The Scarlet Letter Essay
In the novel, The Scarlet Letter, the author, Nathaniel Hawthorne depicts major themes of the book through usage of various symbols. By utilizing symbolism, Hawthorne portrays humanity’s disposition towards those rejected by society and the effects of being an outcast, along with other various meanings conveyed in Hawthorne’s novel. The most obvious symbol, and the most important, is the scarlet letter that Hester is burdened to wear due to her conviction of adultery. Such symbols convey an intriguing message of hypocrisy that lies beyond the naked eye.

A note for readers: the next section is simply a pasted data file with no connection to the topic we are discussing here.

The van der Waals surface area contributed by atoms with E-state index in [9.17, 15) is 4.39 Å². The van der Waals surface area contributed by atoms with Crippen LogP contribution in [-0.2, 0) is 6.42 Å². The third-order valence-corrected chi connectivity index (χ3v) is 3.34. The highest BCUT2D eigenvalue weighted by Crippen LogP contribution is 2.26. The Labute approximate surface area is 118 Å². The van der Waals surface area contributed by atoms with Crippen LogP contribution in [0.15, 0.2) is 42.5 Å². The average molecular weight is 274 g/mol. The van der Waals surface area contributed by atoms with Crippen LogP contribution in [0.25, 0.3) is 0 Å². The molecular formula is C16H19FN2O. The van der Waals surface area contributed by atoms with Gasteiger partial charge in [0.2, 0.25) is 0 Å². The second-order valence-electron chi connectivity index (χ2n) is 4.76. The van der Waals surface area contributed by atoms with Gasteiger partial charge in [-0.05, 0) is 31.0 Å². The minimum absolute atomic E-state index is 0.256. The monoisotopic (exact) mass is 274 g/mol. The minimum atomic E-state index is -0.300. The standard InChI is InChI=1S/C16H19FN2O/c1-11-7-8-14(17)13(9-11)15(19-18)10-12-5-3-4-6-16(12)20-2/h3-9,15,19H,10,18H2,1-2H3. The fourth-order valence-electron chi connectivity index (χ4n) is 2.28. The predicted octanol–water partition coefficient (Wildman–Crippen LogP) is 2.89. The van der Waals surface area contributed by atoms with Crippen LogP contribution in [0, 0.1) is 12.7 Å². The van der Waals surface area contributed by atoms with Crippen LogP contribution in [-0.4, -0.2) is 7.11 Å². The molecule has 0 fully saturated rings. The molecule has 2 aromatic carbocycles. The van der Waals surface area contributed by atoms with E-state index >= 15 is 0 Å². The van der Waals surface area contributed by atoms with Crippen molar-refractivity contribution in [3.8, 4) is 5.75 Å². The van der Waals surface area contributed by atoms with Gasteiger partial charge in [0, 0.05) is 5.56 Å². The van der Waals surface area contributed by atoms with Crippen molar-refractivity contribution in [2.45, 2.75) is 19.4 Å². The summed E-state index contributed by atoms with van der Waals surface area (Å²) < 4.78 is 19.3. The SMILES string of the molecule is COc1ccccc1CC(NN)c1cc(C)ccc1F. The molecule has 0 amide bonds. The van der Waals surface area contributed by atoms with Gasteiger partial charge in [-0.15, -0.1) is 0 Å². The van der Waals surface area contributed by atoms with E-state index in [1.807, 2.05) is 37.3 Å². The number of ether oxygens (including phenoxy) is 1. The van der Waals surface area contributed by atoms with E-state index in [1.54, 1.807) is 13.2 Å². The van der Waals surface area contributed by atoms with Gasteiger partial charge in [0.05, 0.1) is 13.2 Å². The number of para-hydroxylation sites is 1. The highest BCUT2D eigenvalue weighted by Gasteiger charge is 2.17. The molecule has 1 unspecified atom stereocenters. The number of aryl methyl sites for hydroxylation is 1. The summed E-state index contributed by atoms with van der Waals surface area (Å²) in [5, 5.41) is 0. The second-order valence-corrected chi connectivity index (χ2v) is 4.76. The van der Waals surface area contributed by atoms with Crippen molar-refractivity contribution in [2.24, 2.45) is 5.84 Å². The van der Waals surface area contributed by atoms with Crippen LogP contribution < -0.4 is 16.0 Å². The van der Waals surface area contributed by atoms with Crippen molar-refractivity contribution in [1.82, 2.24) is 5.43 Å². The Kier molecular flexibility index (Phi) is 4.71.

Through his use of symbolism, a hidden message portraying hypocrisy is revealed line after line. Early in the novel, as the crowd awaits Hester to emerge, Hawthorne vividly describes a prison in which the puritan disciplinary system is symbolized. Hawthorne writes that “...whatever Utopia of human virtue and happiness”(Hawthorne 45) the founders hoped to achieve, but “Hawthorne deflates the tradition of American dreams of Utopia and new social orders”(Pearl) by pointing out that both a cemetery and a prison were among the first structures to be built. However, Puritan society is based on religious enlightenment, yet despite their morals, the first structure to be built in Boston was a prison, a place of punishment, darkness, and sin. Puritan morals expect tranquility within the society and to surely repress sin, but by building a prison, they almost antagonize sin to be committed as the prison proves to be “...borne the black flower of civilized society...” (Hawthorne 46). The prison symbolizes corrupt society plagued by hypocrisy within the religious system as it defies puritan beliefs of a sin-free environment by bringing darkness upon social life in Boston. Hawthorne brings light upon the darkness by contrasting the prison with a rose bush that “....had merely survived out of the stern old wilderness, so long after the fall of the gigantic pines and oaks that originally...
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